Ron Wood Sticks His Neck Out

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That same year, Mick Taylor left the Rolling Stones, and Jagger and Richards began auditioning guitarists to join them in Munich for their next album, Black and Blue. "Just prior to that," recounts Wood, "I was sitting in the back seat of a car with Mick and Marshall Chess [at that time, president of Rolling Stones Records], and Mick said to me, 'I don't want to split up the Faces — I really dig them — but if you ever want to move on, would you come with us?' I said, 'There's nothing more I'd like, but I am committed in every way to the Faces, so if you could find someone else, that would be better. If you get real desperate, though, ring me up.'

Photos From 'The Faces 1969 to 1975'

"A year later Mick tracked me down in L.A. and said. 'Woody, I'm desperate.' I said, 'Does that mean you want me? Things are a little rough with the Faces and I was planning on dropping by Munich to see how you're getting on.' After Black and Blue and that first tour, I was willing to play with both bands — which I did for a while in 1975 — but then Rod threw in his cards and that made my choice easier. I thought, 'These are my marching orders to work with the Stones full time.'"

Ron pauses, squinting wearily at the fading embers in his fireplace. "I think in his heart Rod wanted me to carry on with him," he says. "But he knew the Stones were much hotter on my list. I knew I'd have no problems with them. Keith, though, had some reservations: he thought we played too similarly. But at this point, the rapport in our styles is perfect; without saying anything, each of us knows when the other is going to cut back to rhythm from a lead, or vice versa. We never even talk about it."

In spite of the spotty Black and Blue (Wood joined during the album's final stages), the Stones seem to be enjoying a creative resurgence since drafting Wood. They have been writing, touring and recording incessantly, and last year they produced one of the decades definitive albums, Some Girls. Several of the band's critics and friends think Woody's chummy restlessness and gritty guitar obsessions have helped fire that rejuvenation, but Wood, typically, discounts his own influence. "I think what I do is give them just a little breathing room, since they know they don't have to accommodate my writing to their playing. With me, it's all just water off a duck's back.

"I'll tell you where my influence really paid off, though, on Some Girls; giving Mick guitar lessons. I encouraged him to play things like 'Respectable,' 'Lies,' 'When the Whip Comes Down' — all that upbeat, punky stuff. Mick felt very punky at the time."

I ask why none of his songs has appeared yet on a Stones album, and Wood draws his face into a bashful shrug. "Because there simply isn't the room," he says. "Whenever I get together with Mick, we play for each other what we've just written, even if it's only a couple of chords toward a song. They're welcome to any of my songs they want; I'm not hoarding them. But coming into the group late, I already had a solo career going, and I thoughtas the rest of the boys did — why sacrifice it? I do have a lot of songs that don't fit the Stones, so why not keep that outlet going? At the moment, it's all very cool — I have a fair opportunity with the Stones."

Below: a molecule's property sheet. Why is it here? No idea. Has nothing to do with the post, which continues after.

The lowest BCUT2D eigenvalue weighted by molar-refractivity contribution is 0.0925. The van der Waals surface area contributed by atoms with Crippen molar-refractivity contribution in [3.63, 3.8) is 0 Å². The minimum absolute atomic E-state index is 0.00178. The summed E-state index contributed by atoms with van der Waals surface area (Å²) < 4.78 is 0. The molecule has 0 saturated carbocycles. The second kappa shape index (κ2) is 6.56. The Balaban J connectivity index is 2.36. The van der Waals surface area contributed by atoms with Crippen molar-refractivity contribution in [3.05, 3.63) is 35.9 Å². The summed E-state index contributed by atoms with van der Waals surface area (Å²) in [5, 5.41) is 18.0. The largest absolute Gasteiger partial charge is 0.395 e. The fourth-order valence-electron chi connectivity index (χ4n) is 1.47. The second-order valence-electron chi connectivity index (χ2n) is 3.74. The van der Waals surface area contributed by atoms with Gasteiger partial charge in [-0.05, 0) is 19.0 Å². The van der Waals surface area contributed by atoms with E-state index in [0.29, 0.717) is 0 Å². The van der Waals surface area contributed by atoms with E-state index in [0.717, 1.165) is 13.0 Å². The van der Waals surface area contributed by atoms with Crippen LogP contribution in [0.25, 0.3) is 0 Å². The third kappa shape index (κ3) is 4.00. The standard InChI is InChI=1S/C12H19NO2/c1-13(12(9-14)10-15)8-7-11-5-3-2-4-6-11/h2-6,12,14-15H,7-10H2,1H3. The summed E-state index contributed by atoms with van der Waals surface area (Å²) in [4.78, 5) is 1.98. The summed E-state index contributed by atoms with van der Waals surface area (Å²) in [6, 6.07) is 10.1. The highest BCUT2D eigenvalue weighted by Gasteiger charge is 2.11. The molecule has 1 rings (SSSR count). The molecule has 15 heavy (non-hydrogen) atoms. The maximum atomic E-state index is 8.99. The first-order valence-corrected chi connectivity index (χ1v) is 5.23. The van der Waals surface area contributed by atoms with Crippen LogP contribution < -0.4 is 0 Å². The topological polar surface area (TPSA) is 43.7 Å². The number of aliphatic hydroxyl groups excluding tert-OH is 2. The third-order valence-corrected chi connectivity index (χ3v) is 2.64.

Theoretically, I point out, Keith Richards is still in jeopardy: Canada's federal crown prosecutor has appealed Keith's sentence to the Supreme Court of Ontario as being "too lenient," seeking six months' imprisonment instead. If Keith had been sentenced to a jail term the first time — or is yet sentenced — where would that leave the Rolling Stones — and Woody?

He peers at the hardwood floor, then answers: There was a time when Keith wasn't showing up much for rehearsals and we had to get used to doing without him. But he spent a lot of time alone in Toronto after that arrest, and faced up to the whole thing. He came out of it with a very confident, clearheaded view of himself, and without a substitute dependency on anything other than his music and his band. I doubt if the group's ever been more solid than it is now. It's a secure feeling knowing the Stones aren't going to be swayed from rock & roll. It's a feeling I need.

"We'll stay onstage for a long time — that's where we feel alive the most. I never want just to make records. That's like being a movie or TV actor — you're never doing it in front of a real audience. I couldn't stand that. You could be seen by millions of people every day and still be the loneliest person in the world."

This is a story from the May 31, 1979 issue of Rolling Stone.

To read the new issue of Rolling Stone online, plus the entire RS archive: Click Here

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